Things were different back then. For example, PCs came with floppy drives, no optical disks, and no built-in networking. Wi-Fi didn’t exist. USB? Forget it. If you wanted on the Internet, you purchased a dialup modem. And storage was measured in kilobytes and megabytes. It was a different world.
I typically retire a computer after four to six years of service, sometimes longer. I keep old systems around for a while, but eventually I yank out the hard drive and recycle the hardware. I broke that rule with one PC, however: Koby, a 1994 vintage IBM PC that I’ve kept “just in case.”
Koby is also one of the few PCs I have that features a 5¼-inch floppy drive. For my recent experiments in The Quest For Floppy (Post1, Post2), I pulled out Koby’s 5¼-inch drive. Before I did so, I powered-on the system to see whether or not it still worked.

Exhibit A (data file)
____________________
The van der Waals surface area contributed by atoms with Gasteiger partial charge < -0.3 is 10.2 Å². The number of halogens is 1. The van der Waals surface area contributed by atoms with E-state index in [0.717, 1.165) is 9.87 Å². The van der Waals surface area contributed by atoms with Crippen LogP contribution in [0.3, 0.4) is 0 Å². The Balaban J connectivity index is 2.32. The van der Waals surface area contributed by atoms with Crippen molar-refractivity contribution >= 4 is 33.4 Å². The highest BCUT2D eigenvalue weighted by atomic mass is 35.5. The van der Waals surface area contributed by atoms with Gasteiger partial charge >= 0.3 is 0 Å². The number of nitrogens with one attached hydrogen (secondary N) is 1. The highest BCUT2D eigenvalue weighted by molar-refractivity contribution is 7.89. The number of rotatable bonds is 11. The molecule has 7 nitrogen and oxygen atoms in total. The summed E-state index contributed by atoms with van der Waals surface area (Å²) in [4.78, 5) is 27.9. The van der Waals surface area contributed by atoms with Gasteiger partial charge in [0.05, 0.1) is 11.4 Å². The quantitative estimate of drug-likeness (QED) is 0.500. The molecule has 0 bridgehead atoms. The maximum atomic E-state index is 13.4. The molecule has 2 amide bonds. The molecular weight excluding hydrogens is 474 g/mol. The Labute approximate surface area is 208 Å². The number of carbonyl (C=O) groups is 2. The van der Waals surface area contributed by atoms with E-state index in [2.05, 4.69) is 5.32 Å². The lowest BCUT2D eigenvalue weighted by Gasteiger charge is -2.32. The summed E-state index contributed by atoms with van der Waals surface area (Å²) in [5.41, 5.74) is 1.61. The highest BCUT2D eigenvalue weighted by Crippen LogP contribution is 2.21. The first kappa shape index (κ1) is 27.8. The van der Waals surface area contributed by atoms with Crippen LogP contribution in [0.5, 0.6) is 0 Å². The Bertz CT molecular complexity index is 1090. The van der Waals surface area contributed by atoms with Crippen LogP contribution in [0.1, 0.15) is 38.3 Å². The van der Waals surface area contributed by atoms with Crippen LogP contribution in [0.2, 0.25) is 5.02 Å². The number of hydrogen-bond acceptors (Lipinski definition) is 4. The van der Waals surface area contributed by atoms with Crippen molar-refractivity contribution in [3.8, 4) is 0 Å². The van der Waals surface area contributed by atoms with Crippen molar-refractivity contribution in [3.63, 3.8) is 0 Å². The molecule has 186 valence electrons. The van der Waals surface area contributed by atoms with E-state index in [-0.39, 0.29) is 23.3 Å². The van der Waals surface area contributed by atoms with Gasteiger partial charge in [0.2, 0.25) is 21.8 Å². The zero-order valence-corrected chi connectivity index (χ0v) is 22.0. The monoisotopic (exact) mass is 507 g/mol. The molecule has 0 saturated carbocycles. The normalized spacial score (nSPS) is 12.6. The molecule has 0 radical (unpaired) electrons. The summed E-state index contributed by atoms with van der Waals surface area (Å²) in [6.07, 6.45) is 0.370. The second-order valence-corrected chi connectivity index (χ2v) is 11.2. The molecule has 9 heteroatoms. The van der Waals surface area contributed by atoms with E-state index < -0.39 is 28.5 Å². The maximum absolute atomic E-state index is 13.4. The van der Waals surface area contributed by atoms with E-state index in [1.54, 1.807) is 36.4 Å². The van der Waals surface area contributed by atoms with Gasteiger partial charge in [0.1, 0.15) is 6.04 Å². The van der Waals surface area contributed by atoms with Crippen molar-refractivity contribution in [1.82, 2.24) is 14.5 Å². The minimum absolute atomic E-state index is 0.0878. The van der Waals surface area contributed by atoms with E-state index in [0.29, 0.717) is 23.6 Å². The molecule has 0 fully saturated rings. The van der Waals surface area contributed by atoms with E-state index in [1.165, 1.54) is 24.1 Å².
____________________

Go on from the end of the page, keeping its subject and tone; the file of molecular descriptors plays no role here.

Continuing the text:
The old PC came up just fine, though it’s not perfect. The CMOS battery is dead, plus it has other issues. I was able to get Windows 3.11 to run and started Word version 6.0. The system crashed a few times, but I was so thrilled that I made a video documenting the process. Until the male-to-male PATA converter arrives, this will have to do for your Quest For Floppy update.